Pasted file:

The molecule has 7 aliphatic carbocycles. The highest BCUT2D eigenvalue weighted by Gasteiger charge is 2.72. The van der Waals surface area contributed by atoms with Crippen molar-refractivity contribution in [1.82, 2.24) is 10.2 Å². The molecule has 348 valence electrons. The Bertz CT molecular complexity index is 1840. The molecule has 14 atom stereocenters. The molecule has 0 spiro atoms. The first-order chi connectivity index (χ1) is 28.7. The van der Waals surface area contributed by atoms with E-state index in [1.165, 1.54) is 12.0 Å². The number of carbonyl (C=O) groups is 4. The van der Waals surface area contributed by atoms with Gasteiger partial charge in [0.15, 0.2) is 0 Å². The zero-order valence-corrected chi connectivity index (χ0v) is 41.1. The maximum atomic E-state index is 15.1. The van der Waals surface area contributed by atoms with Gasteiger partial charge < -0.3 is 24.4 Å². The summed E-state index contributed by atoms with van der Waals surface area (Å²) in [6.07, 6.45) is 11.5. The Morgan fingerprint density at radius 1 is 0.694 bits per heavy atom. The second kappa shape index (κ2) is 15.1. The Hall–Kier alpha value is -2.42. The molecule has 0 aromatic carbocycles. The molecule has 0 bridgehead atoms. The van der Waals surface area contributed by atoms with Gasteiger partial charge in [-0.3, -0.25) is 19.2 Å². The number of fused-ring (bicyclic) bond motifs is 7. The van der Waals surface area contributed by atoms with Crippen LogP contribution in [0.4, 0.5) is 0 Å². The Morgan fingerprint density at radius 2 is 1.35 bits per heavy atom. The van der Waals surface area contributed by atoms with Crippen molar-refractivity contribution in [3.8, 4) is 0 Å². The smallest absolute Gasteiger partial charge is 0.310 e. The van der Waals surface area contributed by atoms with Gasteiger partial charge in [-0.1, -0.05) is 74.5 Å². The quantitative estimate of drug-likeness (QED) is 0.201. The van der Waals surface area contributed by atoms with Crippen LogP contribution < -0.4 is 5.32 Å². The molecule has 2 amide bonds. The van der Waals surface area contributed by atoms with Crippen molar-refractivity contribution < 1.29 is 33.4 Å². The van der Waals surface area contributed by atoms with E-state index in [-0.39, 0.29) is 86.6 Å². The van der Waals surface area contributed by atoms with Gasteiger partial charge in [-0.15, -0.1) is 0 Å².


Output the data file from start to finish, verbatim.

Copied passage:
The molecule has 7 aliphatic carbocycles. The highest BCUT2D eigenvalue weighted by Gasteiger charge is 2.72. The van der Waals surface area contributed by atoms with Crippen molar-refractivity contribution in [1.82, 2.24) is 10.2 Å². The molecule has 348 valence electrons. The Bertz CT molecular complexity index is 1840. The molecule has 14 atom stereocenters. The molecule has 0 spiro atoms. The first-order chi connectivity index (χ1) is 28.7. The van der Waals surface area contributed by atoms with E-state index in [1.165, 1.54) is 12.0 Å². The number of carbonyl (C=O) groups is 4. The van der Waals surface area contributed by atoms with Gasteiger partial charge in [0.15, 0.2) is 0 Å². The zero-order valence-corrected chi connectivity index (χ0v) is 41.1. The maximum atomic E-state index is 15.1. The van der Waals surface area contributed by atoms with Gasteiger partial charge < -0.3 is 24.4 Å². The summed E-state index contributed by atoms with van der Waals surface area (Å²) in [6.07, 6.45) is 11.5. The Morgan fingerprint density at radius 1 is 0.694 bits per heavy atom. The second kappa shape index (κ2) is 15.1. The Hall–Kier alpha value is -2.42. The molecule has 0 aromatic carbocycles. The molecule has 0 bridgehead atoms. The van der Waals surface area contributed by atoms with Gasteiger partial charge in [-0.3, -0.25) is 19.2 Å². The number of fused-ring (bicyclic) bond motifs is 7. The van der Waals surface area contributed by atoms with Crippen LogP contribution in [0.4, 0.5) is 0 Å². The Morgan fingerprint density at radius 2 is 1.35 bits per heavy atom. The van der Waals surface area contributed by atoms with Crippen molar-refractivity contribution in [3.8, 4) is 0 Å². The smallest absolute Gasteiger partial charge is 0.310 e. The van der Waals surface area contributed by atoms with Gasteiger partial charge in [-0.1, -0.05) is 74.5 Å². The quantitative estimate of drug-likeness (QED) is 0.201. The van der Waals surface area contributed by atoms with Crippen LogP contribution < -0.4 is 5.32 Å². The molecule has 2 amide bonds. The van der Waals surface area contributed by atoms with Crippen molar-refractivity contribution < 1.29 is 33.4 Å². The van der Waals surface area contributed by atoms with E-state index in [-0.39, 0.29) is 86.6 Å². The van der Waals surface area contributed by atoms with Gasteiger partial charge in [-0.15, -0.1) is 0 Å².